Melissa Hawks on Prayer: The Angelic Toxic Waste Dump

Melissa Hawks on Prayer

Melissa Hawks has been a friend of mine for almost two years now. Our friendship spawned because of a crazy thing Jon Acuff decided to do called the Start Experiment (Now Dreamers and Builders), and has grown into a massive community today. I consider her one of my bests, even though we haven’t known each other for a long amount of time. She’s a woman I’ve shared stomach-hurting laughter and deep, grievous tears with. We have both been there for each other during our darkest of days, and have helped pull each other out of the pit. I’ve watched her grow deep and wide, as she’s watched me. Hopefully, this is the first of many guest posts from Melissa. I’ve noticed throughout our friendship that she’s pretty exceptional when it comes to prayer. She is always praying for others, for circumstances, for herself. I wanted her to share with us today about prayer, so that maybe some of that great habit she has will rub off on us. Without further adieu…


   I first learned how to pray when I was a seventeen year old freshman away at college. That may seem odd considering I grew up in a family where ministry was what you were born to rather than a life choice. I learned all about the technicalities of moaning and groaning and prayer journeys and prayer meetings and prostrating yourself before His face before I could walk. But I learned how to pray at the age of seventeen from a middle-aged professor named Jim Sleeva.

Sleeva is a legend amidst those who sat under his tutelage at the small Christian college I attended. I was never quite sure whether he liked or approved of me; he was hard to read. Back then I was a pretty great at following the rules, but beneath it all I knew the truth. A wild heart beat it’s irregular rhythm within my chest. There was a rumor that Sleeva had x-ray vision like Superman so I knew he could probably see my wild heart too. He reminded me of how I had always pictured Jesus. I couldn’t imagine that Jesus (or Sleeva, if he could see them) would approve of all my thoughts. But, I was pretty well versed in Scripture and I knew Jesus had made quite a name for himself by being nice to the sex workers and women caught in adultery, so I figured maybe at some point he (and Sleeva) might find it in their holy hearts to like me too.

Here’s what I learned from Sleev about praying:  you don’t have to be fancy. He never used grandiose words, or elaborate repetitive phrasings. He spoke exactly like he would speak to anyone else. He would close his eyes, get a giant ridiculous grin on his face and say, “Hey, Jesus. Thanks for these kids here and this beautiful sunny day you gave us to enjoy. You knew exactly what we needed after the last two weeks of storms and rain. Touch my friend Juan, who has the flu and heal his body. Show us how we can love You, each other, those we meet, better. You’re the coolest, Jesus. (because Sleeva was kind of a hippie) Amen. He would finish his prayer and you would think, “yeah. That dude knows Jesus.”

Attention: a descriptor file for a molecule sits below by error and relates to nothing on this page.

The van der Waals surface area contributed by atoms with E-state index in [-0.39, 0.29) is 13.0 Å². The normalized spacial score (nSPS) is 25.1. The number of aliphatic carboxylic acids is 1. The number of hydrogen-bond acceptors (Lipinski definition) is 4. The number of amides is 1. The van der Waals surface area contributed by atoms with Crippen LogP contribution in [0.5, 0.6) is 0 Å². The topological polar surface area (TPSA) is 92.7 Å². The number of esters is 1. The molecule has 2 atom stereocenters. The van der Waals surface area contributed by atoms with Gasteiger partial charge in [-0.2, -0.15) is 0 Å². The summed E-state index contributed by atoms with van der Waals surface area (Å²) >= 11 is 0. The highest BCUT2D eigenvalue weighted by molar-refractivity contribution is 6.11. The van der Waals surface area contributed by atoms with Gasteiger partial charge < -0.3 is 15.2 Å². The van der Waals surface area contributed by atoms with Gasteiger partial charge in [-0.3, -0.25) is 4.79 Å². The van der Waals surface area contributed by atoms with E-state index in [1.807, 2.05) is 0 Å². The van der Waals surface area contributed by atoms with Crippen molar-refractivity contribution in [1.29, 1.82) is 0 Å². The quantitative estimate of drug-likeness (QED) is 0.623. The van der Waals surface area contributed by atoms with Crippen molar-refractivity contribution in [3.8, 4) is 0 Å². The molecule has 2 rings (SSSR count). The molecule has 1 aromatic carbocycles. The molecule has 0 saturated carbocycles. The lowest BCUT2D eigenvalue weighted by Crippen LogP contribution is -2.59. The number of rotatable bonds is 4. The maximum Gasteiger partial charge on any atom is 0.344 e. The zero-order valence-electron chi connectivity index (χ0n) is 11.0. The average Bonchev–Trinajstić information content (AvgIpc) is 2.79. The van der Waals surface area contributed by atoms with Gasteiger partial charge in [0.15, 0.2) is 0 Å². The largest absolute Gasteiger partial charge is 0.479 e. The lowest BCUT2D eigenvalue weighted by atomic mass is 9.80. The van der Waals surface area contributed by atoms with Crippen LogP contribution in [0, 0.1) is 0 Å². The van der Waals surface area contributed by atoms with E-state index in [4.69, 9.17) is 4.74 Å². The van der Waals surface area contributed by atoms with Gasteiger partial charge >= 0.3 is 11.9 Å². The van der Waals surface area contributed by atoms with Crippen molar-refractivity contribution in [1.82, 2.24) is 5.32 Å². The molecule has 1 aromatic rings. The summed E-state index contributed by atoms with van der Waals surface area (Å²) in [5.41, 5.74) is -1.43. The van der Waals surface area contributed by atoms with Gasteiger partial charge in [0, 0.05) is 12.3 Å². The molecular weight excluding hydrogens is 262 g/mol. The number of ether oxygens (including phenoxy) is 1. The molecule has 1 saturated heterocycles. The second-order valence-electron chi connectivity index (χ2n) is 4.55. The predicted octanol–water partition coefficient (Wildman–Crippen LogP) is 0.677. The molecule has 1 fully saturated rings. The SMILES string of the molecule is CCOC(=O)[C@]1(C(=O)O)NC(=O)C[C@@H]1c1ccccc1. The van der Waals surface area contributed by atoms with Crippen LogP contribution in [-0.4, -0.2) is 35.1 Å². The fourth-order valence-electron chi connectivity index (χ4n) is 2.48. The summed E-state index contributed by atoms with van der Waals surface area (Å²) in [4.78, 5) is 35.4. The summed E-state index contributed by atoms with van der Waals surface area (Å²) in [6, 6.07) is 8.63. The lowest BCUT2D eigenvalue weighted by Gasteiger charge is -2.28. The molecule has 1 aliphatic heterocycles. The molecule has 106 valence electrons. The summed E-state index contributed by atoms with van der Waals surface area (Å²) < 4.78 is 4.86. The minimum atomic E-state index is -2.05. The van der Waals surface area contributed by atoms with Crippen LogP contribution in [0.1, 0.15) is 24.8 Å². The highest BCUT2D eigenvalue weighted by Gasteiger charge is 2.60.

That’s when I learned how to pray.

The whole idea of “pray without ceasing” always seemed overwhelming and and a bit dramatic to me. Until I came to understand that my prayers are just me talking to God. About stuff. All the things. And that’s what I do. When I stopped trying to force my prayers to fit into a certain time frame of a half hour first thing in the morning or an hour before bed (yeah, that never happened), and I just began to start talking to God throughout the day whenever life happened, that’s when relationship formed. That’s when it became like breathing.

That sounds hard, right? Does it sound a little painful? It’s easy. It’s part of being mindful about how you are feeling and what you are thinking. If I notice a sunset or I’m so angry at something that has occurred. I acknowledge those feelings and turn them into a conversation with God. “Thank you for that glorious sunset, God” or “I’m so freakin’ pissed right now, God.” It’s a good habit to get into because it also makes me more in tune with His voice. When I am communicating with Him, I also take more time to listen.

Don’t self-edit your prayers. He’s God. He can handle the real you. I swear in my prayers, because sometimes I swear in real life. The first time I did this was right after I filed for divorce. I was in my car alone and the weight of it all was burying me. I couldn’t breathe; it was too much. I started to pour it all out and with it came a whole heap of language that I knew the community I was raised around wouldn’t have approved of. Between the “Oh, Jesus’s” and the “@#$&” my car was being turned into an angelic toxic waste dump. But He’s GOD. He can handle it. He can handle me. And I reverence Him enough to be real with Him. It doesn’t take away from the sacredness of our conversation, it adds validity to it. I am not hiding from Him.

The intimacy that comes with this kind of relationship with God has some great benefits. It teaches you to live with less fear. I have become less afraid of the dark because the Light is always with me. It also becomes easier to recognize dark things because you are accustomed to living your life in the light. You know immediately when you take an action that you shouldn’t. You learn to love people better, forgive faster, and that God doesn’t fit into any of our boxes we try to shove Him into.

I’m continually learning how to be in relationship with Him. How to trust. How to quit trying to tell Him how my story should be written. I’m so damn bossy. And He is patient, loving, and keeps redeeming me and my story. My prayer of late for my own life has been this, “I trust you to complete that which concerns me.” It’s been the ultimate way of me letting go and leaving it in His hands. Because here is the truth my prayers have taught me…

He is God. He is trustworthy and He is good. And even on the worst days…that is enough.